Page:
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Re: Everything you know about the Iren Dabasu age is (right)
--- Michael Mortimer <email@example.com>
> Tim Donovan wrote-
> > The Iren Dabasu therizinosaur fauna still
> appears to
> >have much more in common with that of the
> >Bayanshirenian of Outer Mongolia than it does with
> >Nemegtian. Iren Dabasu types appear very similar
> >Bayanshiree forms; both were medium sized, common
> >diverse, whereas Therizinosaurus was big and rare.
> Very simplistic comparison there.
> Regarding size, Segnosaurus overlaps with
Because the hindlimb specimen from Khermeen Tsav is
>while the named
> Iren Debasu taxa are smaller than Baynshiren or
> Nemegt taxa. But then you
> have the Iren Debasu forearm which is in the
> Baynshiren size range. Of
> course, this isn't very useful when we don't know
> the age of any of these
> Regarding abundance, we have one specimen of
> Erlikosaurus and Erlianosaurus,
> two of Neimongosaurus, four of Segnosaurus,
Is that all? I count 5 localities which yield
Segnosaurus or something similar.
> of Therizinosaurus.
I thought there was one specimen from the Nemegt
Basin and two from Khermeen Tsav.
> How is Therizinosaurus rare again?
AFAIK, it is only known from a few specimens from two
Nemegtian localities out of about ten, whereas all
localities long considered of Bayanshiree age have
> Or looking at it
> from a stratigraphic
> perspective, more than six Iren Debasu specimens,
> six Baynshiren specimens,
How recent are these stats? Do they take into account
work of the mid-late '90s in Outer Mongolia?
> and five Nemegt specimens. I don't see any useful
> difference there. Then
> you have to consider collection bias (maybe big
> Therizinosaurus was rarer
> than suggested because we're more likely to see and
> keep its bones; maybe
> Iren Debasu taxa were rarer than suggested since
> we've explored it better or
> more recently).
There's no doubt that Nemegtian localities have
received more attention than Amtgai, Khar Hotol etc.
> And affecting both of these variables is
> paleoenvironment. Who knows what
> affect the climate, vegetation and/or topography had
> on what genera of
> therizinosaur lived where.
> > > Remember, Mononykus, Avimimus, Saurornithoides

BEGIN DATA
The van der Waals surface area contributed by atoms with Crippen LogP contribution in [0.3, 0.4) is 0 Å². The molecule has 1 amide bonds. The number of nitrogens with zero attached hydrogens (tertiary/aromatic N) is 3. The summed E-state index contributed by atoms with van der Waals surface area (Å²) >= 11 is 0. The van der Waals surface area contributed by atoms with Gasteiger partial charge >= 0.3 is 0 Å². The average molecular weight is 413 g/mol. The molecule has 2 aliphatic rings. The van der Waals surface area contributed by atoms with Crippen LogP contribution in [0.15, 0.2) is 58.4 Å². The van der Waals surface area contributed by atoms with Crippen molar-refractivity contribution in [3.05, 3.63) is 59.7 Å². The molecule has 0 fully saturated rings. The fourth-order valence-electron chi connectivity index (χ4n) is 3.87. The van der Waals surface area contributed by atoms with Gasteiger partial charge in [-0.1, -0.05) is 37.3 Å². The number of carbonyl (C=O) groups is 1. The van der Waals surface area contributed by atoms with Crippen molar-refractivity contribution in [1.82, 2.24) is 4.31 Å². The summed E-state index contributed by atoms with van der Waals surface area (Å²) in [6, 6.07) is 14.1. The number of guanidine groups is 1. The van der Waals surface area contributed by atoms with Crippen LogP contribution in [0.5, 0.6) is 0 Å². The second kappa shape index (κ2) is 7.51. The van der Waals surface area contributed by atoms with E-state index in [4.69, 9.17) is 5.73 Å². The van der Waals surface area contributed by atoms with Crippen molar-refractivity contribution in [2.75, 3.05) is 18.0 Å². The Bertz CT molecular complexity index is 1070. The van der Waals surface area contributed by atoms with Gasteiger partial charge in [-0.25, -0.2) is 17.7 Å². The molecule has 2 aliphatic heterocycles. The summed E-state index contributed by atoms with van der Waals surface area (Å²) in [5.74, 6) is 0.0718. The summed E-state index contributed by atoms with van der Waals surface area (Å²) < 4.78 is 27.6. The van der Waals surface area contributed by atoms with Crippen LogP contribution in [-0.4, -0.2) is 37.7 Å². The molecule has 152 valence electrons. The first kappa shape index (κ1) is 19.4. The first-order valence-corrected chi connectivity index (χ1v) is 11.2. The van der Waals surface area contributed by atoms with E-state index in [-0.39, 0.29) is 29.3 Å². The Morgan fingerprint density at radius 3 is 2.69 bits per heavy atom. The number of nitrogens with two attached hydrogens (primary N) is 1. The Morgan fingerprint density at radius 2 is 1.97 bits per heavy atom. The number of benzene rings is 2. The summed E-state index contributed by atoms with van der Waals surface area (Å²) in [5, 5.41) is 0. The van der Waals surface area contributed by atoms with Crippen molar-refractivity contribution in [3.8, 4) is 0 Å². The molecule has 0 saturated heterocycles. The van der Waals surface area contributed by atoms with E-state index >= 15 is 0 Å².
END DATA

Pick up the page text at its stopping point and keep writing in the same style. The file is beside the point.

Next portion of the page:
> > > Velociraptor have all
> > > been reported from Iren debasu as well, and are
> > > Djadockhta/Nemegt age.
> > > But Currie and Dong (2001) later modified Currie
> > > Eberth's referral from
> > > Saurornithoides to Troodontidae indet.. I've
> > > figures of the Iren
> > > Debasu Avimimus remains, and how are we to tell
> > > they're Avimimus
> > > portentosus, A. sp. nov., or another genus of
> > > avimimid? They differ a bit
> > > from the A. portentosus specimens, but
> > > what it means is pretty
> > > subjective.
> > Turnover among small theropods was apparently not
> >fast as turnover among larger dinosaurs.
> >is known from the Campanian to the end of the
> >Maastrichtian. It wouldn't be surprising if some
> >Dabasu theropods were very closely related to
> >counterparts, even if the temporal difference were
> Or maybe smaller taxa are more homogenous
> osteologically, or more likely to
> be preserved as fragments which are mistakenly
> assigned to taxa. For
> instance, Late Maastrichtian Ornithomimus specimens
> consist of a few manual
> and pedal elements (holotype and paratype of O.
> velox) or are undescribed
> (which given the similarity between derived
> ornithomimids, makes them
> useless for our case). Maybe the taxon differs
> enough in its unknown
> portions to warrant generic separation from O.
> edmontonicus. Maybe the
> single synapomorphy currently joining the species
> (metacarpal I longer than
> II) is convergent. Just more reasons dinosaurs suck
> for biostratigraphy.
> > > Basically, the take-home message is that
> > > biostratigraphy sucks and
> > > should not be used except very generally.
> > > Invertebrates, pollen,
> > > charophytes - those are useful.
> > Not necessarily. Recall J. Wagner's remark that
> >palynomorphs have a nasty habit of showing up at
> >different times in different places.
> That just means palynomorphs suck for
> biostratigraphy too. Less than
> dinosaurs I'd bet though.
Not in Mongolia!
At least they come
> complete, in larger samples,
> and aren't affected by ontogeny.
> Mickey Mortimer
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